Over the weekend, the Amgen Tour of California concluded with a final circuit race through the Thousand Oaks area, as Michael Rogers clinched the overall title by just nine seconds over Dave Zabriskie and former champ Levi Leipheimer.
The prior day featured the Downtown L.A. time trial, which failed to live up to predictions as the deciding stage when no one took control of the race. Will got there just in time to catch Leipheimer leaping past, while others focused on the bikes that weren’t in the race and the Daily News looked at the more extreme bike race fanatics. And some complained that it was just too bad that all those bikes blocked access to the action inside the Staples Center.
But the real action was further off the course, of course.
After destroying what little was left of his own credibility, admitted doper Floyd Landis attended the L.A. time trail, but didn’t talk to reporters about his accusations against Lance Armstrong, Zabriskie, Leipheimer and George Hincapie, as the Times suggested he has nothing left to lose and disappointment abounded in his hometown.
On the other hand, he may soon have company as reports indicate that at least two of the riders Landis pointed his drug-stained finger at have been offered leniency in exchange for cooperating with investigators. And not everyone loves or believes Lance Armstrong, despite his denial of Landis’ charges.
Meanwhile, in the race that carries a much higher profile among most serious cycling fans outside of California, Ivan Basso bounced back from a suspension for the Operation Puerto doping scandal — notice a theme here? — to win Sunday’s stage of the Giro D’Italia and swears he’s now clean, while David Arroyo kept the leader’s pink jersey.
And that’s the problem.
But it will never be more than a second tier tour until it can find a place on the cycling calendar that doesn’t conflict with the great classics. Most European based pro teams, and most high-level riders, would rather compete in the Giro than make the trip here for the relatively short, low profile and only modestly challenging ToC.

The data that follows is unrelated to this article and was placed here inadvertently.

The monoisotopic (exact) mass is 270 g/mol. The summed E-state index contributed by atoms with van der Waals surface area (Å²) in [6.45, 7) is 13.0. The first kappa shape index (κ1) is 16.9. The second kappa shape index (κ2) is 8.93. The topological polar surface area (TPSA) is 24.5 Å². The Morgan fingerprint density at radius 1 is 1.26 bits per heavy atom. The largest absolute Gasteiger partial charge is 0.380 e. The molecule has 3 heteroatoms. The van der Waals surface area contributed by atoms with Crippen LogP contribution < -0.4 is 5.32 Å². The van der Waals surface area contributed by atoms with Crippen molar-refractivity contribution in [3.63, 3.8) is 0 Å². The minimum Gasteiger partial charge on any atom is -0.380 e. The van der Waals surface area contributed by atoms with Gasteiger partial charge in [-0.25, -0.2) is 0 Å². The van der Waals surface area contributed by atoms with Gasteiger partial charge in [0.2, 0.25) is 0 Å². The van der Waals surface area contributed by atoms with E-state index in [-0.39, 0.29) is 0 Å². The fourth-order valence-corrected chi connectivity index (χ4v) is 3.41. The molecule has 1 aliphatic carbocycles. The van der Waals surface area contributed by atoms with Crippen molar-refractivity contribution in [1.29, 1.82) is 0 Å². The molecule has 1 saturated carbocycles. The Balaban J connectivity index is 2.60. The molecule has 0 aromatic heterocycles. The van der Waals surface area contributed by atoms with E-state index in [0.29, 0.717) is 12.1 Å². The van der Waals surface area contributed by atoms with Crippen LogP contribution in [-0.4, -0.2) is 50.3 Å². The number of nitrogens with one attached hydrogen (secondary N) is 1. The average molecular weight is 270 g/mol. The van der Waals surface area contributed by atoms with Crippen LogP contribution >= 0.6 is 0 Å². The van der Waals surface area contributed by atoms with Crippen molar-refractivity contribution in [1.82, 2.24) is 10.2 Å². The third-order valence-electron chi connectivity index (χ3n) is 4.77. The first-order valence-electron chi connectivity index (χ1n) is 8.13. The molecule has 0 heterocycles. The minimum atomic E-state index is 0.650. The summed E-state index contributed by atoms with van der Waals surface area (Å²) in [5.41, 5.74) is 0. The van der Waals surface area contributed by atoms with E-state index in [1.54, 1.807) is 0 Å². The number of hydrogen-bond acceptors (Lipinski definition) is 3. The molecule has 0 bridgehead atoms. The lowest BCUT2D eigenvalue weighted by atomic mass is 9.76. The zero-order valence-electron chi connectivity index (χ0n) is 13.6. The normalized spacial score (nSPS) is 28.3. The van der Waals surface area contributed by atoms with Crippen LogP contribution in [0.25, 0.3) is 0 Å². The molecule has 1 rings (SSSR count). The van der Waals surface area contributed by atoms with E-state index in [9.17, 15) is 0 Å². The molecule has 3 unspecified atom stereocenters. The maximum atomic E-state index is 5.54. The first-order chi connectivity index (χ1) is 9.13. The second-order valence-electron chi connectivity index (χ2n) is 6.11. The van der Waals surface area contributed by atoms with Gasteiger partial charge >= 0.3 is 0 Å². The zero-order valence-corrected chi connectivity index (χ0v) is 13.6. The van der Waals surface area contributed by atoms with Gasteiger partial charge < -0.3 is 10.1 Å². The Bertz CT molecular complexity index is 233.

And given a choice, I would have much rather have watched Vinokourov, Basso, Wiggins, Evans, Sastre, et al, battle it out, if only Time Warner carried it.
On the other hand, while the men’s pro calendar is crowded, the women’s schedule is desperately in need of an American grand tour of its own. And to the best of my knowledge, there hasn’t been a high-profile multi-stage women’s tour in the U.S. since I watched Jeanie Longo, Maria Canins and Connie Carpenter battle it out in the Coors Classic before the ’84 Olympics.
So maybe it’s time for the people behind the Tour of California to consider a second race, either in conjunction with the men’s tour or on a date of its own later in the year. Because the men’s race will never be more than an alternative for the top pro teams until it can find its own space on the calendar.
But there’s a real opportunity to create the world’s most important, high profile women’s race.
And in a state that would readily embrace it.
The Source names their 10 Essential Bikes as Transportation Blogs, eight of which are already on my daily reading list. There was a time when L.A. bike planners actually thought big. Long Beach’s bike-touring expats make their way from Denton TX — home of the world’s greatest nuevo polka band — to Shreveport LA. The struggle to strike a balance between bikes and motorists on one of the nation’s best roads for riding. Several cyclists are injured — two seriously — in an amateur race in New Hampshire; at least one of the commenters fails to grasp the concept of racing. Cincinnati requires bike parking in any motor vehicle parking facility with 60 or more spaces. Toronto considers switching to a complete streets model. A Montreal rider offers an extensive list of safety tips, yet oddly seems to consider a bell a life-saving safety device. A Brit woman claims to have lost eight dress sizes riding in her sleep under hypnosis. A London truck driver who killed a female cyclist last year admits to being on his cell phone at the time, as the prosecutor presses for stiffer charges. Jakarta cyclists get a Bike to Work Center, not just a day. In an ecumenical approach to peace, 120 Bedouin children join 10,000 Israeli cyclists on bikes donated by a fellowship of Christians and Jews. A Cervélo rider who crashed out of the ToC crashes again, this time while driving drunk in Germany .
Finally, Australia turns into a battleground as an Aussie rider is severely beaten by a driver after flipping him off, and a cyclist provides tragic proof that cyclists can be homicidal assholes, too, by fatally pushing the 71-year old mother of a former rugby star; he told a bystander “the bitch was in my way” before pedaling anonymously away.